STAFF at the University of Warwick have forced an emergency meeting of academics over concerns that the university is seeking to rip up the rule book surrounding academic freedom and employment rights.
The University and College Union (UCU) yesterday (Monday) triggered an extraordinary meeting of the university assembly by presenting vice-chancellor Stuart Croft with a formal motion, a rare move.
The union says the university wants to remove protections for academic staff against redundancy.
UCU says the changes are little more than a “race to the bottom” in terms of rights at work and that if the university really wanted to equalise staff contracts, as it claimed, it should offer everyone better protections, rather than ‘devise ways to make sacking academics easier’.
Under the new rules, academic redundancy decisions will be made by heads of department and senior management, rather than by council, the UCU says.
Appeals will be heard by two members of management, rather than an experienced, independent lawyer.
The union said it fears the university is trying to rush the changes through at a university council meeting on May 17. Council is the main decision-making body at the University of Warwick although the assembly is able to pass motions and make recommendations directly to it.
Warwick UCU president, Justine Mercer said: ‘This is a clear attempt by the university to engage in a race to the bottom when it comes to employees’ rights and academic freedom.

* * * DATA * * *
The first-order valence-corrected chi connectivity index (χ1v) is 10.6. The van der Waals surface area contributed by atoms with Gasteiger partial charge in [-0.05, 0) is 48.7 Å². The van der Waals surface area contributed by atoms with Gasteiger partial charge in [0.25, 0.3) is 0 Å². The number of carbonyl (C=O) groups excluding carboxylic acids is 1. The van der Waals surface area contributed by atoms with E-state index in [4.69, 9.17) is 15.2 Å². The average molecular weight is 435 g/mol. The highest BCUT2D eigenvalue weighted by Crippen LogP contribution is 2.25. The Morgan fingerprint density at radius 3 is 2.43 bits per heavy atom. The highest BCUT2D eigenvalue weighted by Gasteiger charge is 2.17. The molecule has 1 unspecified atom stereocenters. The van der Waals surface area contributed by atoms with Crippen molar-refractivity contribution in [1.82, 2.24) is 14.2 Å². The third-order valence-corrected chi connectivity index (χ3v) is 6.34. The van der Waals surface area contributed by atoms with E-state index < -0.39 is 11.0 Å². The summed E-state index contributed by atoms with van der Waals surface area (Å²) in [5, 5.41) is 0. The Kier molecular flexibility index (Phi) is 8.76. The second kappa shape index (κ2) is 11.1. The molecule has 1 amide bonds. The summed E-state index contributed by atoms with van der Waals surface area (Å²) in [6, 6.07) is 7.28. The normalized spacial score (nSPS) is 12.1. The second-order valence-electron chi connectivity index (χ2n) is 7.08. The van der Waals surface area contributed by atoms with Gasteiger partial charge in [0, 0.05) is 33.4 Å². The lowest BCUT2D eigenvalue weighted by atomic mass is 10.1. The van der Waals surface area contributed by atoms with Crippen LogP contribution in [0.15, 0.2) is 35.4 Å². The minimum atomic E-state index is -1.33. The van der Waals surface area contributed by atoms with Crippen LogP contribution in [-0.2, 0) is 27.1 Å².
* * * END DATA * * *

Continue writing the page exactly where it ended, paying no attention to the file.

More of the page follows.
“They have consistently downplayed the significance of what they are proposing and the strength of our opposition.
“We have been left with no alternative but to force the vice-chancellor to schedule a meeting of all academic staff.
“The university says the reform is a simple tidying-up exercise; we want to know why it fears proper accountability and staff security. And why the vice-chancellor would be the only staff member immune from the changes.”
A Warwick University spokesman said: “The university wrote to staff in November last year to let them know that we were reviewing of the university’s governing instruments, a review that continues work first commissioned in 2012.
“Some of the existing statutes and ordinances no longer reflect our current organisational structures and processes; there is need to ensure clarity on delegated authorities within our systems, and both the university and our trades unions recognise the need for our statutory provisions to be brought in line with modern employment law obligations and practices.
“We have been in consultation with all four recognised trades unions. The university has already enhanced the statutory protection over that period of consultation, that the consultation process is still ongoing. Our governing instruments will continue to enshrine the university’s commitment to academic freedom and to the principles of justice and fairness.”